By Teri Vance

During a break at the Nevada Statewide Youth Summer Camp, Tyler Murray of Silver Springs tossed a football around a small circle of campers.

While he said he enjoyed the activities, he mostly appreciated the sense of connection he’s felt and the lessons learned about being vulnerable.

“It’s been a good getting to know each other in our groups and learn their backstories,” said Murray, 17. “If you haven’t opened up in the past, you learn how to open up and trust other people.”

His schoolmate Parish Phillips, 16, agreed.

“You get to meet people who have a similar story,” he said. “It’s comforting.”

Nearly 80 youth from across the state participated in the three-day camp — Friday through Sunday — at the Nevada 4-H Camp at Lake Tahoe. The camp was paid for by settlement funds through the Nevada Attorney General’s Office.

“The really wonderful thing about the camp is we have kids from all different communities in Nevada,” said Hannah McDonald, director of Partnership Carson City. “We have children of all socioeconomic and cultural backgrounds. We have so many personality types, which is beautiful. It’s been really great to watch how well they’re coming together.”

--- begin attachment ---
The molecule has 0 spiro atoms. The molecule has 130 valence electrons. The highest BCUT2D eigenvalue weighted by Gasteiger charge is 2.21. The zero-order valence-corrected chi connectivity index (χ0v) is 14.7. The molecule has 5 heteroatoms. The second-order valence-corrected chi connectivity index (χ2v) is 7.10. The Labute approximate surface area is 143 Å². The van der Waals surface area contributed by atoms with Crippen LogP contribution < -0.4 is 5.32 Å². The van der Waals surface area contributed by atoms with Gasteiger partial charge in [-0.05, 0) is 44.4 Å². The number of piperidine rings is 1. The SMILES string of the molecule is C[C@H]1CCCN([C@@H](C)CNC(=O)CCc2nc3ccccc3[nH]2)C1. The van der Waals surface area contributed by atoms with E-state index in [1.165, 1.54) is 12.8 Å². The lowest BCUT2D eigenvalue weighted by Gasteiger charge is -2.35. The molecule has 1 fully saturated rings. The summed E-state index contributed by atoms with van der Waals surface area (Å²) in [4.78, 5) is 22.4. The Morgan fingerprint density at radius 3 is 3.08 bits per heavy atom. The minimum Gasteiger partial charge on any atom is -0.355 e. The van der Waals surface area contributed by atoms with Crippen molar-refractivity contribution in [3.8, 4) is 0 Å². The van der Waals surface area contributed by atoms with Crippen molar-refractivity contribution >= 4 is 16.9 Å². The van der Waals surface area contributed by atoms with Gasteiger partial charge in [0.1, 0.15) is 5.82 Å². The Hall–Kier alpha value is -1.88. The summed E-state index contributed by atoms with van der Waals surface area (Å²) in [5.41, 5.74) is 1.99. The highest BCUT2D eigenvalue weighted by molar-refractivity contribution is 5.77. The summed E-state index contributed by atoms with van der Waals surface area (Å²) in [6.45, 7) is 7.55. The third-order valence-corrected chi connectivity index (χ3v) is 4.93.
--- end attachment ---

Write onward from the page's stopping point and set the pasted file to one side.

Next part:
The camp was open to ages 12-17 and was promoted through the partnership coalitions throughout the state. Participants attended workshops on topics including mental health, substance abuse and sex education. On their breaks, they made friendship bracelets, tie-dyed T-shirts and waded in the lake.

“I really wanted that old-fashioned camp feel with arts and crafts,” said Samantha Szoyka, the youth program coordinator for Partnership Carson City, who planned the camp. “They are learning team-building and leadership skills while learning about overall wellness.”

While Murray has attended two other camps at the same spot through the Stand Tall club at Silver Stage High School, it was the first visit to the northern part of the state for Merzan Thomas, 12, of Las Vegas. It was also her first trip — on an unseasonably cool summer day — to Lake Tahoe.

She had one word to describe the experience.

“It’s cold,” she said. “The lake is cold.”

Hayden Schaut, 15, from Pahrump, planned to take a piece of the camp home with her.

“I like how we have speakers come and talk to us about marijuana and stuff. We’re actually learning and getting stuff out of this we can take back to our communities,” she said. “I want to do this every year, that wold be cool.”

Through the process, McDonald said, the campers developed an affinity for their environment, finding a kinship to the outdoors, nature and each other.

“At some point today, all of a sudden, there were no more phones,” she said. “That in itself makes it all worth it.”